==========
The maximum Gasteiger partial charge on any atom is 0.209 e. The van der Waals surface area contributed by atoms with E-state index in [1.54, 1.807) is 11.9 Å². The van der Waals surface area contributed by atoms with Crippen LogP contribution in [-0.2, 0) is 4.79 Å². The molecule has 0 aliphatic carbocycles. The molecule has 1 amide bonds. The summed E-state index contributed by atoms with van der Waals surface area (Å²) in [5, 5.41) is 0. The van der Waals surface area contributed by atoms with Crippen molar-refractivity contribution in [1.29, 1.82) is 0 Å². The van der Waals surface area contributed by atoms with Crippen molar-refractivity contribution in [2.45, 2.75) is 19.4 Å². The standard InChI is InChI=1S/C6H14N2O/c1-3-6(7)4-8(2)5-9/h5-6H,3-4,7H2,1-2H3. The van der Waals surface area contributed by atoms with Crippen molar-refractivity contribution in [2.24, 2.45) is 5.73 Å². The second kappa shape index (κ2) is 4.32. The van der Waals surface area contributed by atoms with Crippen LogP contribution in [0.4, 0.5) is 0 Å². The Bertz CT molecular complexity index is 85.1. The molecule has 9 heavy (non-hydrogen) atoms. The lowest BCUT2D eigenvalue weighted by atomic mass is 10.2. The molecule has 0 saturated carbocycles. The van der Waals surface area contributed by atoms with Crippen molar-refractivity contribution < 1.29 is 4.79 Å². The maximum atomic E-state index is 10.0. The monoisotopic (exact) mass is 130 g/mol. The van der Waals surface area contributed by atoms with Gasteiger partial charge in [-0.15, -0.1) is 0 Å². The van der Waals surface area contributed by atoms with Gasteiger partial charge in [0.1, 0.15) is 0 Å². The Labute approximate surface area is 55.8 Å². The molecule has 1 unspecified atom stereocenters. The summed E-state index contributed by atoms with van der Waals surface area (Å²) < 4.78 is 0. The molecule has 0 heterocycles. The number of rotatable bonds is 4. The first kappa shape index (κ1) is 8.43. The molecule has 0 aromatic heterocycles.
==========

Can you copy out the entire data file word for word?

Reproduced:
The maximum Gasteiger partial charge on any atom is 0.209 e. The van der Waals surface area contributed by atoms with E-state index in [1.54, 1.807) is 11.9 Å². The van der Waals surface area contributed by atoms with Crippen LogP contribution in [-0.2, 0) is 4.79 Å². The molecule has 0 aliphatic carbocycles. The molecule has 1 amide bonds. The summed E-state index contributed by atoms with van der Waals surface area (Å²) in [5, 5.41) is 0. The van der Waals surface area contributed by atoms with Crippen molar-refractivity contribution in [1.29, 1.82) is 0 Å². The van der Waals surface area contributed by atoms with Crippen molar-refractivity contribution in [2.45, 2.75) is 19.4 Å². The standard InChI is InChI=1S/C6H14N2O/c1-3-6(7)4-8(2)5-9/h5-6H,3-4,7H2,1-2H3. The van der Waals surface area contributed by atoms with Crippen molar-refractivity contribution in [2.24, 2.45) is 5.73 Å². The second kappa shape index (κ2) is 4.32. The van der Waals surface area contributed by atoms with Crippen LogP contribution in [0.4, 0.5) is 0 Å². The Bertz CT molecular complexity index is 85.1. The molecule has 9 heavy (non-hydrogen) atoms. The lowest BCUT2D eigenvalue weighted by atomic mass is 10.2. The molecule has 0 saturated carbocycles. The van der Waals surface area contributed by atoms with Crippen molar-refractivity contribution < 1.29 is 4.79 Å². The maximum atomic E-state index is 10.0. The monoisotopic (exact) mass is 130 g/mol. The van der Waals surface area contributed by atoms with Gasteiger partial charge in [-0.15, -0.1) is 0 Å². The van der Waals surface area contributed by atoms with Gasteiger partial charge in [0.1, 0.15) is 0 Å². The Labute approximate surface area is 55.8 Å². The molecule has 1 unspecified atom stereocenters. The summed E-state index contributed by atoms with van der Waals surface area (Å²) < 4.78 is 0. The molecule has 0 heterocycles. The number of rotatable bonds is 4. The first kappa shape index (κ1) is 8.43. The molecule has 0 aromatic heterocycles.